cacher_chick Test, Don't Guess!

    Messages:
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    Location:
    Land of Cheese
    I admittedly don't know the first thing about a boiler, but I know that the on/off control of either device will require the circuit to be complete. As Jim stated, the thermostat is only an on/off switch, allowing or preventing 24v from the transformer to get to the control unit in the heating or cooling system.

    Sometimes a picture is worth a thousand words, so you might benefit greatly by Google searching "thermostat wiring" and looking at the pictures.
    Last edited: Feb 15, 2014
  10. ImOld

    ImOld New Member

    Messages:
    73
    Location:
    In the rumble seat
    I'm not going to get into the wiring points of the thermostat since I really don't want to look it up.

    Seems like a standard install, separate wires from A/C and furnace.

    You have two transformers, that are not in common, outputting to separate circuits and you cannot mix and match.

    Voltages are listed as nominal, so 24 or 28 is fine.

    The thermostat battery is actually a backup for the electronics/memory in case the power goes off, which normally powers it.

    The previous posters are correct that all a thermostat is, is a type of switching arrangement.

    May I suggest an inquiry to the thermostat manufacturer help line.
  11. DonL

    DonL Jack of all trades Master of one

    Messages:
    4,508
    Location:
    Houston, TX
    Jim explained it well.

    As long as the two 24 VAC sources don't use a common ground then you can hook them together, because the 24V transformers provide Isolation.

    That T-Stat does require external power. Looks like you can provide a separate Voltage for the Wi-Fi power.


    Have Fun.
    Last edited: Feb 15, 2014
  12. jadnashua

    jadnashua Retired Defense Industry Engineer xxx

    Messages:
    22,313
    Location:
    New England
    Look at it this way...ground isn't necessarily ground, especially on an ac circuit. You have two separate systems, each has their own transformer making 24vac (well, it could be anywhere from about 22-30 and still work). The power to switch each respective system needs to both come and return to their respective system to ensure that you get a proper complete path for the current. IOW, power from the boiler wants to return to the boiler, and power from the a/c unit wants to return to the a/c unit. While using the power from one, MIGHT power the other, it isn't necessarily going to work. Also, if you do power each properly from their respective devices, you could turn the other entirely off when not needed. Keep in mind that when you power things with 240vac, the ground wire you send to it is there for safety, not intended for current except in a fault situation, and all of the electronics in there may never have a ground connected to them at all.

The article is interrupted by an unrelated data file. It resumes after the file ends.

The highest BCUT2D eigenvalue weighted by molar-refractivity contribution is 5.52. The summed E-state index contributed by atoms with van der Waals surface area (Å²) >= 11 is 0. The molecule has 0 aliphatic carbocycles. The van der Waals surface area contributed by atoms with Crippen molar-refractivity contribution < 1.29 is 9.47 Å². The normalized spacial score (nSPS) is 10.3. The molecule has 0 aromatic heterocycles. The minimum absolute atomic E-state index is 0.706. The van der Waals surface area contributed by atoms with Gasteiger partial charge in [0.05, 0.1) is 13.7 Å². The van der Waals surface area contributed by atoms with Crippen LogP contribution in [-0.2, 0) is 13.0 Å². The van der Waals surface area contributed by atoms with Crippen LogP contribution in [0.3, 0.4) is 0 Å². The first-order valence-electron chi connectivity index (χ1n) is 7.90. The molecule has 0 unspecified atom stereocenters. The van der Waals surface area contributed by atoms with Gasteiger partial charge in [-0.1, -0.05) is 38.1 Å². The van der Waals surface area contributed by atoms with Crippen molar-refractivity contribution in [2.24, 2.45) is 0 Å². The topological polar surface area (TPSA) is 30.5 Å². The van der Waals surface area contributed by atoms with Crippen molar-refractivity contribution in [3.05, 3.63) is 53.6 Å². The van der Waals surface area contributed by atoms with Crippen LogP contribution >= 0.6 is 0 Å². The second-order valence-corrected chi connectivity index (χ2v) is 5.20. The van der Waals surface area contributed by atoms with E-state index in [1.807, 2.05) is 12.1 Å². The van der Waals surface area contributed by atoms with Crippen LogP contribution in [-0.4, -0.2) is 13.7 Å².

13. ImOld

    ImOld New Member

    Messages:
    73
    Location:
    In the rumble seat
    A more detailed description of one of my points that can be the difference between success and failure. :cool:
  14. nola mike

    nola mike Member

    Messages:
    31
    Location:
    Richmond, VA
    Fair enough. The specific stat isn't the issue here, it's more general as to whether I need a stat with separate Rh and Rc terminals. That's actually the only practical question that I need answered. Everything else is just for my own learning.


    Still seems to be some disagreement on this still, see below.

    Not on the boiler stat as currently wired. My understanding is that's what the C wire is for (which doesn't exist on the boiler).
    I understand that. May try to give them a call on monday.

    Sounds different from what ImOld said above? Are you saying that both 24v inputs can go to the same R terminal on the stat? That seems wrong, but I don't know why. Under what circumstances would both sources use a common ground (are you saying sharing a neutral on the same 120v house circuit?)

    Does it? Or does it just want to go home to the neutral bus on the panel (no sarcasm intended)?

    Yeah, that's where I'm at, but I still don't get why.
    Not much of an issue for me.

    Forgot that my a/c unit is 240v. I guess "neutral" is a better term than ground in this situation, which is still present in a 240v.

    Thanks for all the help guys. I'm probably making this much more complicated than it needs to be.